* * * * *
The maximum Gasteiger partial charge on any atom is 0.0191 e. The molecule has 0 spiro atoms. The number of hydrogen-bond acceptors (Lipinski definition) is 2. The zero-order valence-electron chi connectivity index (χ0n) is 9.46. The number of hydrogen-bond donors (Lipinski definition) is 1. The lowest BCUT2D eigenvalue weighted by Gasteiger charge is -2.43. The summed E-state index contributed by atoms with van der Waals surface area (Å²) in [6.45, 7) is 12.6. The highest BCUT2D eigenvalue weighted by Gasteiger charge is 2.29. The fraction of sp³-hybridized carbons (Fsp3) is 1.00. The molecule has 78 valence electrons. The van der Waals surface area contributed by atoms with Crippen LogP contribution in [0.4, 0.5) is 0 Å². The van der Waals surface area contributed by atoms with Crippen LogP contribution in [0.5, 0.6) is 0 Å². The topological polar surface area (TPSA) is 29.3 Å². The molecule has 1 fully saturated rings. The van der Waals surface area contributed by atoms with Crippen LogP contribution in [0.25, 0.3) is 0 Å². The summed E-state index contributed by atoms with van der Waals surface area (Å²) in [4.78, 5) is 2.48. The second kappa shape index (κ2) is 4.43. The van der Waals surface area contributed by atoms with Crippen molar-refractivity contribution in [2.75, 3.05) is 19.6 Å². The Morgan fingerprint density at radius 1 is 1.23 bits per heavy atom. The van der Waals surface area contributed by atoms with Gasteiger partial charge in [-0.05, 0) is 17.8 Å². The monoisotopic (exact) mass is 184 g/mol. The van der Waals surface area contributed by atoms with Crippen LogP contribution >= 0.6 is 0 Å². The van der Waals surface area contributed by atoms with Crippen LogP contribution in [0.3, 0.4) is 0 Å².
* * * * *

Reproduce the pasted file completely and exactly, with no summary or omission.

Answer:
The maximum Gasteiger partial charge on any atom is 0.0191 e. The molecule has 0 spiro atoms. The number of hydrogen-bond acceptors (Lipinski definition) is 2. The zero-order valence-electron chi connectivity index (χ0n) is 9.46. The number of hydrogen-bond donors (Lipinski definition) is 1. The lowest BCUT2D eigenvalue weighted by Gasteiger charge is -2.43. The summed E-state index contributed by atoms with van der Waals surface area (Å²) in [6.45, 7) is 12.6. The highest BCUT2D eigenvalue weighted by Gasteiger charge is 2.29. The fraction of sp³-hybridized carbons (Fsp3) is 1.00. The molecule has 78 valence electrons. The van der Waals surface area contributed by atoms with Crippen LogP contribution in [0.4, 0.5) is 0 Å². The van der Waals surface area contributed by atoms with Crippen LogP contribution in [0.5, 0.6) is 0 Å². The topological polar surface area (TPSA) is 29.3 Å². The molecule has 1 fully saturated rings. The van der Waals surface area contributed by atoms with Crippen LogP contribution in [0.25, 0.3) is 0 Å². The summed E-state index contributed by atoms with van der Waals surface area (Å²) in [4.78, 5) is 2.48. The second kappa shape index (κ2) is 4.43. The van der Waals surface area contributed by atoms with Crippen molar-refractivity contribution in [2.75, 3.05) is 19.6 Å². The Morgan fingerprint density at radius 1 is 1.23 bits per heavy atom. The van der Waals surface area contributed by atoms with Gasteiger partial charge in [-0.05, 0) is 17.8 Å². The monoisotopic (exact) mass is 184 g/mol. The van der Waals surface area contributed by atoms with Crippen LogP contribution >= 0.6 is 0 Å². The van der Waals surface area contributed by atoms with Crippen LogP contribution in [0.3, 0.4) is 0 Å².